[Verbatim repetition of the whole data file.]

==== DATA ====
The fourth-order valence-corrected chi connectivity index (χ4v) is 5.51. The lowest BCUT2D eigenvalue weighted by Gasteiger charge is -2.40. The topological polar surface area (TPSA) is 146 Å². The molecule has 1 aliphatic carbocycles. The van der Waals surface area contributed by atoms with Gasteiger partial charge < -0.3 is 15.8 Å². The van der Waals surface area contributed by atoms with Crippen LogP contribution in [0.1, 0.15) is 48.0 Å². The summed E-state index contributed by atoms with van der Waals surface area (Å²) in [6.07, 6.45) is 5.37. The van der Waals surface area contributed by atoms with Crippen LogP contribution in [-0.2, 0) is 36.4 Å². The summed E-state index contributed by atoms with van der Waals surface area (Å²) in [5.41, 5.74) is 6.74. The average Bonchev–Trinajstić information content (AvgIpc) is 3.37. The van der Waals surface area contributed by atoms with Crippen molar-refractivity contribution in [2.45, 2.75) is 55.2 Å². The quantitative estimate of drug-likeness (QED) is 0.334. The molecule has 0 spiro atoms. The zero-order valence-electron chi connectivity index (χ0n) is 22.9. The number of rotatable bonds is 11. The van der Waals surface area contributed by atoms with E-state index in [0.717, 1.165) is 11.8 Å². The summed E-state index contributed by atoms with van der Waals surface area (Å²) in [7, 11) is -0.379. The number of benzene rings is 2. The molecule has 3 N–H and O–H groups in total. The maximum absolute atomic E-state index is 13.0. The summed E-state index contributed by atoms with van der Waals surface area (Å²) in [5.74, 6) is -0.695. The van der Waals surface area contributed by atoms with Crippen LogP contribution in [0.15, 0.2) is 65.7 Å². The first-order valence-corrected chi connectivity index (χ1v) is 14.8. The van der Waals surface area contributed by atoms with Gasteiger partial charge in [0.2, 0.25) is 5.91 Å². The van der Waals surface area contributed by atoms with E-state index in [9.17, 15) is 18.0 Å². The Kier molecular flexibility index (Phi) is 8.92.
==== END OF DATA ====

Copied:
The fourth-order valence-corrected chi connectivity index (χ4v) is 5.51. The lowest BCUT2D eigenvalue weighted by Gasteiger charge is -2.40. The topological polar surface area (TPSA) is 146 Å². The molecule has 1 aliphatic carbocycles. The van der Waals surface area contributed by atoms with Gasteiger partial charge < -0.3 is 15.8 Å². The van der Waals surface area contributed by atoms with Crippen LogP contribution in [0.1, 0.15) is 48.0 Å². The summed E-state index contributed by atoms with van der Waals surface area (Å²) in [6.07, 6.45) is 5.37. The van der Waals surface area contributed by atoms with Crippen LogP contribution in [-0.2, 0) is 36.4 Å². The summed E-state index contributed by atoms with van der Waals surface area (Å²) in [5.41, 5.74) is 6.74. The average Bonchev–Trinajstić information content (AvgIpc) is 3.37. The van der Waals surface area contributed by atoms with Crippen molar-refractivity contribution in [2.45, 2.75) is 55.2 Å². The quantitative estimate of drug-likeness (QED) is 0.334. The molecule has 0 spiro atoms. The zero-order valence-electron chi connectivity index (χ0n) is 22.9. The number of rotatable bonds is 11. The van der Waals surface area contributed by atoms with E-state index in [0.717, 1.165) is 11.8 Å². The summed E-state index contributed by atoms with van der Waals surface area (Å²) in [7, 11) is -0.379. The number of benzene rings is 2. The molecule has 3 N–H and O–H groups in total. The maximum absolute atomic E-state index is 13.0. The summed E-state index contributed by atoms with van der Waals surface area (Å²) in [5.74, 6) is -0.695. The van der Waals surface area contributed by atoms with Crippen LogP contribution in [0.15, 0.2) is 65.7 Å². The first-order valence-corrected chi connectivity index (χ1v) is 14.8. The van der Waals surface area contributed by atoms with Gasteiger partial charge in [0.2, 0.25) is 5.91 Å². The van der Waals surface area contributed by atoms with E-state index in [9.17, 15) is 18.0 Å². The Kier molecular flexibility index (Phi) is 8.92.